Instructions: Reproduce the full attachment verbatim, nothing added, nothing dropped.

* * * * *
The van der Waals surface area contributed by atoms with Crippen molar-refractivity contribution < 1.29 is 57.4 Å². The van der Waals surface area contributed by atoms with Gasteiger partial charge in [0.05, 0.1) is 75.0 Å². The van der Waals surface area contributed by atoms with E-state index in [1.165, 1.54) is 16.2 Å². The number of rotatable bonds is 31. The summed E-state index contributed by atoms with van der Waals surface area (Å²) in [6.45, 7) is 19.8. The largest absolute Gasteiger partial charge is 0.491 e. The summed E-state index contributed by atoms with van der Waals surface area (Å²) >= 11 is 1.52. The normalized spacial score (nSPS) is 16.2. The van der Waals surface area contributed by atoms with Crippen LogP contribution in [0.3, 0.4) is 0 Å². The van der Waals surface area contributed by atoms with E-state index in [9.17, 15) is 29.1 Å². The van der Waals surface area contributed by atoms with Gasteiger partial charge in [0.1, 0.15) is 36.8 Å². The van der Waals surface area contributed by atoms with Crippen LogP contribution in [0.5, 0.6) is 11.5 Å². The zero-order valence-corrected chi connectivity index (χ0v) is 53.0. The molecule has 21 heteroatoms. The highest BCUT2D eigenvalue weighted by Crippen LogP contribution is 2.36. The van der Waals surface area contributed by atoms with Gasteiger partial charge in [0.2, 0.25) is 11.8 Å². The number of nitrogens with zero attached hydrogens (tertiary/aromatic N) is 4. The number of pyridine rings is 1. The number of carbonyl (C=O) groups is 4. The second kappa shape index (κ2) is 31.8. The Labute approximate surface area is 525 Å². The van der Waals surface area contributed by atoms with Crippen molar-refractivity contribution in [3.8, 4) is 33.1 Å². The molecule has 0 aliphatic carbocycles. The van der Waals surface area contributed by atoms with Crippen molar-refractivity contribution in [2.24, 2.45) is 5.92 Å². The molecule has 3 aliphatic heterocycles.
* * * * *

The van der Waals surface area contributed by atoms with Crippen molar-refractivity contribution < 1.29 is 57.4 Å². The van der Waals surface area contributed by atoms with Gasteiger partial charge in [0.05, 0.1) is 75.0 Å². The van der Waals surface area contributed by atoms with E-state index in [1.165, 1.54) is 16.2 Å². The number of rotatable bonds is 31. The summed E-state index contributed by atoms with van der Waals surface area (Å²) in [6.45, 7) is 19.8. The largest absolute Gasteiger partial charge is 0.491 e. The summed E-state index contributed by atoms with van der Waals surface area (Å²) >= 11 is 1.52. The normalized spacial score (nSPS) is 16.2. The van der Waals surface area contributed by atoms with Crippen LogP contribution in [0.3, 0.4) is 0 Å². The van der Waals surface area contributed by atoms with E-state index in [9.17, 15) is 29.1 Å². The van der Waals surface area contributed by atoms with Gasteiger partial charge in [0.1, 0.15) is 36.8 Å². The van der Waals surface area contributed by atoms with Crippen LogP contribution in [0.5, 0.6) is 11.5 Å². The zero-order valence-corrected chi connectivity index (χ0v) is 53.0. The molecule has 21 heteroatoms. The highest BCUT2D eigenvalue weighted by Crippen LogP contribution is 2.36. The van der Waals surface area contributed by atoms with Gasteiger partial charge in [0.2, 0.25) is 11.8 Å². The number of nitrogens with zero attached hydrogens (tertiary/aromatic N) is 4. The number of pyridine rings is 1. The number of carbonyl (C=O) groups is 4. The second kappa shape index (κ2) is 31.8. The Labute approximate surface area is 525 Å². The van der Waals surface area contributed by atoms with Crippen molar-refractivity contribution in [3.8, 4) is 33.1 Å². The molecule has 0 aliphatic carbocycles. The van der Waals surface area contributed by atoms with Crippen molar-refractivity contribution in [2.24, 2.45) is 5.92 Å². The molecule has 3 aliphatic heterocycles.